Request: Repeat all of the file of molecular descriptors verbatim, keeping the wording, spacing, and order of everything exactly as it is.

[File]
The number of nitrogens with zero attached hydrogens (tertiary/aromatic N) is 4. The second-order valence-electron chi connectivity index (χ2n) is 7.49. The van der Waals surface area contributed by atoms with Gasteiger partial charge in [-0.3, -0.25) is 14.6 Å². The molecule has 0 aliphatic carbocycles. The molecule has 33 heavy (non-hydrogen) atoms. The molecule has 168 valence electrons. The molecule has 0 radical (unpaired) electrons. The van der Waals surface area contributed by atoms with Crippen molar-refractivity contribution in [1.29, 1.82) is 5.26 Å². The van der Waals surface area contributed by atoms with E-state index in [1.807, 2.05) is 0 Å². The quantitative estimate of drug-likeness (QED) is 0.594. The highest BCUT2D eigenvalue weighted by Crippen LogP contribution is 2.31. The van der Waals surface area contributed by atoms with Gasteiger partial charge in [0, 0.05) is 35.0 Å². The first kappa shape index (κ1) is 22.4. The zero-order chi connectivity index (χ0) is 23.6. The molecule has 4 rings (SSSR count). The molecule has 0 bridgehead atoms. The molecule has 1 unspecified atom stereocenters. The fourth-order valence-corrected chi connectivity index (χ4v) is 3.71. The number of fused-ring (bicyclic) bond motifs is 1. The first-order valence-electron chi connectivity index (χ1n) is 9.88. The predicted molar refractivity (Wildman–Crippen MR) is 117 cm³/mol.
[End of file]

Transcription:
The number of nitrogens with zero attached hydrogens (tertiary/aromatic N) is 4. The second-order valence-electron chi connectivity index (χ2n) is 7.49. The van der Waals surface area contributed by atoms with Gasteiger partial charge in [-0.3, -0.25) is 14.6 Å². The molecule has 0 aliphatic carbocycles. The molecule has 33 heavy (non-hydrogen) atoms. The molecule has 168 valence electrons. The molecule has 0 radical (unpaired) electrons. The van der Waals surface area contributed by atoms with Crippen molar-refractivity contribution in [1.29, 1.82) is 5.26 Å². The van der Waals surface area contributed by atoms with E-state index in [1.807, 2.05) is 0 Å². The quantitative estimate of drug-likeness (QED) is 0.594. The highest BCUT2D eigenvalue weighted by Crippen LogP contribution is 2.31. The van der Waals surface area contributed by atoms with Gasteiger partial charge in [0, 0.05) is 35.0 Å². The first kappa shape index (κ1) is 22.4. The zero-order chi connectivity index (χ0) is 23.6. The molecule has 4 rings (SSSR count). The molecule has 0 bridgehead atoms. The molecule has 1 unspecified atom stereocenters. The fourth-order valence-corrected chi connectivity index (χ4v) is 3.71. The number of fused-ring (bicyclic) bond motifs is 1. The first-order valence-electron chi connectivity index (χ1n) is 9.88. The predicted molar refractivity (Wildman–Crippen MR) is 117 cm³/mol.